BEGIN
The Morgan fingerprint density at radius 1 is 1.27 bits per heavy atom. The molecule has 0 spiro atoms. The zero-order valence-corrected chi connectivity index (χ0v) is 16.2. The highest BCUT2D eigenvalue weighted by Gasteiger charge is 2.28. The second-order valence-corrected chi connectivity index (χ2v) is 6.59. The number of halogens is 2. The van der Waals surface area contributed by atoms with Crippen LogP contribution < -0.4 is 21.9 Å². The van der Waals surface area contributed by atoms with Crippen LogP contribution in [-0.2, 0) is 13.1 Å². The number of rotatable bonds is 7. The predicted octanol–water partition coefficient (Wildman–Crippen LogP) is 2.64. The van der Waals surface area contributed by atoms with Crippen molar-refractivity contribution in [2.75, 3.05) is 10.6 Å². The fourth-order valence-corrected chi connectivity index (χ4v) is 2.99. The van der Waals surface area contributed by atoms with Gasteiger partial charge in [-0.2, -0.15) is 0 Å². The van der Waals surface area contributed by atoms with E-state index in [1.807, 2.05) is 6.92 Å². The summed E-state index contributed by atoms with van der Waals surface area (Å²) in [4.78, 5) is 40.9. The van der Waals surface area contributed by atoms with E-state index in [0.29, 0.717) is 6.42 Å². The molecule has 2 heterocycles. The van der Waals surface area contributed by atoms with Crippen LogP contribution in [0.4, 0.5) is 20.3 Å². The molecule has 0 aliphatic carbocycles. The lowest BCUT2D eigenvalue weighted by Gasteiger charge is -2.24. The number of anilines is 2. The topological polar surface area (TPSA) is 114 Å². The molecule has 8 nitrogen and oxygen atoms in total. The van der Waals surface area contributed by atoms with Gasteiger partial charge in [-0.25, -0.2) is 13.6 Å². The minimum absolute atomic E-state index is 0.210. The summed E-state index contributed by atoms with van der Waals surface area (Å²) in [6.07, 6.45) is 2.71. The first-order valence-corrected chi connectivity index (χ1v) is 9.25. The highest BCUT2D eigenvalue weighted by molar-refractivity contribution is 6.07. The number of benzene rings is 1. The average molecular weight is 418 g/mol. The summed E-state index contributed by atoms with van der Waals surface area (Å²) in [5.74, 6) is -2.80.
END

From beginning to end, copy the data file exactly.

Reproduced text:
The Morgan fingerprint density at radius 1 is 1.27 bits per heavy atom. The molecule has 0 spiro atoms. The zero-order valence-corrected chi connectivity index (χ0v) is 16.2. The highest BCUT2D eigenvalue weighted by Gasteiger charge is 2.28. The second-order valence-corrected chi connectivity index (χ2v) is 6.59. The number of halogens is 2. The van der Waals surface area contributed by atoms with Crippen LogP contribution < -0.4 is 21.9 Å². The van der Waals surface area contributed by atoms with Crippen LogP contribution in [-0.2, 0) is 13.1 Å². The number of rotatable bonds is 7. The predicted octanol–water partition coefficient (Wildman–Crippen LogP) is 2.64. The van der Waals surface area contributed by atoms with Crippen molar-refractivity contribution in [2.75, 3.05) is 10.6 Å². The fourth-order valence-corrected chi connectivity index (χ4v) is 2.99. The van der Waals surface area contributed by atoms with Gasteiger partial charge in [-0.2, -0.15) is 0 Å². The van der Waals surface area contributed by atoms with E-state index in [1.807, 2.05) is 6.92 Å². The summed E-state index contributed by atoms with van der Waals surface area (Å²) in [4.78, 5) is 40.9. The van der Waals surface area contributed by atoms with E-state index in [0.29, 0.717) is 6.42 Å². The molecule has 2 heterocycles. The van der Waals surface area contributed by atoms with Crippen LogP contribution in [0.4, 0.5) is 20.3 Å². The molecule has 0 aliphatic carbocycles. The lowest BCUT2D eigenvalue weighted by Gasteiger charge is -2.24. The number of anilines is 2. The topological polar surface area (TPSA) is 114 Å². The molecule has 8 nitrogen and oxygen atoms in total. The van der Waals surface area contributed by atoms with Gasteiger partial charge in [-0.25, -0.2) is 13.6 Å². The minimum absolute atomic E-state index is 0.210. The summed E-state index contributed by atoms with van der Waals surface area (Å²) in [6.07, 6.45) is 2.71. The first-order valence-corrected chi connectivity index (χ1v) is 9.25. The highest BCUT2D eigenvalue weighted by molar-refractivity contribution is 6.07. The number of benzene rings is 1. The average molecular weight is 418 g/mol. The summed E-state index contributed by atoms with van der Waals surface area (Å²) in [5.74, 6) is -2.80.